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THE VALUE OF RETAILING. Retailing. Retailing includes all activities involved in Selling and providing goods and services to ultimate consumers for personal, or household use. Classification of Retail Establishments. Ownership-place. Level of Service-promotion.

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Presentation Transcript
slide1

THE VALUE OF RETAILING

Retailing

  • Retailing includes all activities involved in
  • Selling and providing goods and
  • services to ultimate consumers for personal,
  • or household use.
slide2

Classificationof Retail

Establishments

Ownership-place

Level of Service-promotion

Product Assortment-product

Price

CLASSIFYING RETAIL OUTLETS

Retailers manipulate their 4 P’s to get the best position in the marketplace– in other words, to create a competitive advantage

slide3

Independent

Retailers-one store ownership

Chain Stores-many stores but only one owner

Franchises-many owners of many stores

CLASSIFICATION BY OWNERSHIP

slide4

Product and Trade Name Franchising

Dealer agrees to sell certain products provided by a manufacturer, but can use any sales tactics he chooses.

Ex-Michelin Tires, Avon

Business

Format

Franchising

Dealer must sell the franchiser’s product in the exact way the franchiser prescribes.

Ex – McDonalds, Wendy's

BASIC FORMS OF FRANCHISING

slide5

CLASSIFICATION BY LEVEL OF SERVICE

Self Service

Full Service

Discount stores

Factory outlets

Warehouse clubs

Exclusive stores

slide6

CLASSIFICATION BY PRODUCT OFFERING

The mix of products offered to the consumer by the retailer; also called the product assortment

Deep & narrow-like Starbucks

Or

Shallow & broad like Walmart

slide7

CLASSIFICATION BY PRODUCT OFFERING

  • Depth of Product Line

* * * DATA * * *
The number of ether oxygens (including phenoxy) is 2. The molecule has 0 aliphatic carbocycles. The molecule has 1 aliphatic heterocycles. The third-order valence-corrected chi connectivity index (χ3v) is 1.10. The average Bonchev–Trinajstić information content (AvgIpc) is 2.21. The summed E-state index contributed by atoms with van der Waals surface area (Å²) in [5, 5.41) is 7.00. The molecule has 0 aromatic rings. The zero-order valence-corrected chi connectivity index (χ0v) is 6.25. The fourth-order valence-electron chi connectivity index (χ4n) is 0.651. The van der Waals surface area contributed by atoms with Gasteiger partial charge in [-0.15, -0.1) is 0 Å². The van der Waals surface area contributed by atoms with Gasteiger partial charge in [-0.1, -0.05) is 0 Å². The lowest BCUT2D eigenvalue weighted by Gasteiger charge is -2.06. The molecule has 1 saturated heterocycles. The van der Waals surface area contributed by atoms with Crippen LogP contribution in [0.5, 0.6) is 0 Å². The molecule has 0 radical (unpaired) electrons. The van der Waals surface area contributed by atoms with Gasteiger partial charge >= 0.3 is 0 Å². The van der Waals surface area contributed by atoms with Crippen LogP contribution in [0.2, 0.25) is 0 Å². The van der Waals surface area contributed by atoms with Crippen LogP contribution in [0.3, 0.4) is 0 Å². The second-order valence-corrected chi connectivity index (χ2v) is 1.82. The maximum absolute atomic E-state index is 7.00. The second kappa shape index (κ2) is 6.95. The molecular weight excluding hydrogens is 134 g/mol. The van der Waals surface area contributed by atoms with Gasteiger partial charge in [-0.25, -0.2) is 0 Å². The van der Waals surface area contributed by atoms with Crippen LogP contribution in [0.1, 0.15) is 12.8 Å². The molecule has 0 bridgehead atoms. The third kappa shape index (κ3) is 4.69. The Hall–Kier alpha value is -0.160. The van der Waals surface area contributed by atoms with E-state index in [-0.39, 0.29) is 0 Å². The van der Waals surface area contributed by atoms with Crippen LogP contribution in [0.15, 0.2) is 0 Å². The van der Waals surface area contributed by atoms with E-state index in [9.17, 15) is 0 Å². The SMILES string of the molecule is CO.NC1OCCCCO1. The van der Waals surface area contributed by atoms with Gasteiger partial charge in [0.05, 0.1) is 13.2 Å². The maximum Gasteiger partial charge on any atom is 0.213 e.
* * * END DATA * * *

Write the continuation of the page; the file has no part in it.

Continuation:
• Specialty Outlets
  • Category Killers
  • Breadth of Product Line
  • General Merchandise Stores
  • Scrambled Merchandising

Why do this?

slide9

Department Stores

Specialty Stores

Supermarkets

Drugstores

Convenience Stores

Discount Stores

Restaurants

MAJOR TYPES OF RETAILERS BY PRODUCT OFFERING

slide10

NON-STORE RETAILING

Major Forms

ofNonstore

Retailing

Automatic Vending

Direct Marketing

Electronic Retailing

slide11

Direct Mail

Direct Marketing needs

no personal

interaction

Catalogs & Mail Order

Telemarketing

DIRECT MARKETING

slide12

Choosing the Retailing Mix

Product

Place

Price

Personnel

Promotion

Presentation

CHOOSING THE RETAIL MIX

slide13

Product

Personnel

Promotion

TargetMarket

Presentation

Place

Price

CHOOSING THE RETAIL MIX

slide14

Factors

in

Creating

Store’s

Atmosphere

Employee Type & Density

Merchandise Type & Density

Fixture Type & Density

Sound

Odors

Visual Factors

PRESENTATION (COMMUNICATION) OF THE RETAIL STORE

slide15

PERSONNEL OF THE RETAIL STORE

Factors

in

Personnel

decisions

How many

How knowledgeable

How helpful / invasive

Fit the image of the product

Good personal sellers

slide16

RETAILING STRATEGY-PRICING

  • How much mark-up?
  • Allow for Shrinkage and discounting

OR

  • Use Everyday Low Pricing
  • Benchmark or Signpost Items –

items used by consumers as an index

of overall price level of the store

I.e. – “How much do they sell T shirts for?”

slide17

Freestanding Store

Shopping Center Tenant

Mall Tenant

RETAILING STRATEGY - LOCATION

  • Central Business District
  • Parasites
  • Regional Shopping Centers
  • Anchor Stores
  • Strip Location
  • Destination stores
  • Power centers
  • Multichannel Retailers
slide19

Scrambled Merchandising

  • Scrambled merchandising involves offering several unrelated product lines in a single store.
slide20

Retailing Mix

  • The retailing mix includes the activities related to managing the store and the merchandise in the store, which includes retail pricing, store location, retail communication, and merchandise.
slide21

Shrinkage

  • Shrinkage is the breakage and theft of merchandise by customers and employees.
slide22

Multichannel Retailers

  • Multichannel retailers utilize and integrate a combination of traditional store formats and nonstore formats such as catalogs, television, and online retailing.
slide23

Retail Life Cycle

  • The retail life cycle is the process of growth and decline that retail outlets, like products, experience, which consists of the early growth, accelerated development, maturity, and decline stages.
slide24

Parasites

Parasite storesdo not create their own traffic. They make money based on

their proximity to things that will draw foot traffic. (bigger stores, train stations, airports, office buildings, etc.)

slide25

Destination Stores

  • Stores that generate customers from larger trading areas than their neighbors or competitors.
  • i.e.-Dunkin’ Donuts: “It’s worth the trip!”
slide26

Power Centers

  • Huge shopping strips with multiple anchors and often a supermarket
slide27

Anchor Stores

  • A large store, such as a department store or supermarket, that is prominently located in a shopping mall to attract customers who are then expected to patronize the other shops in the mall.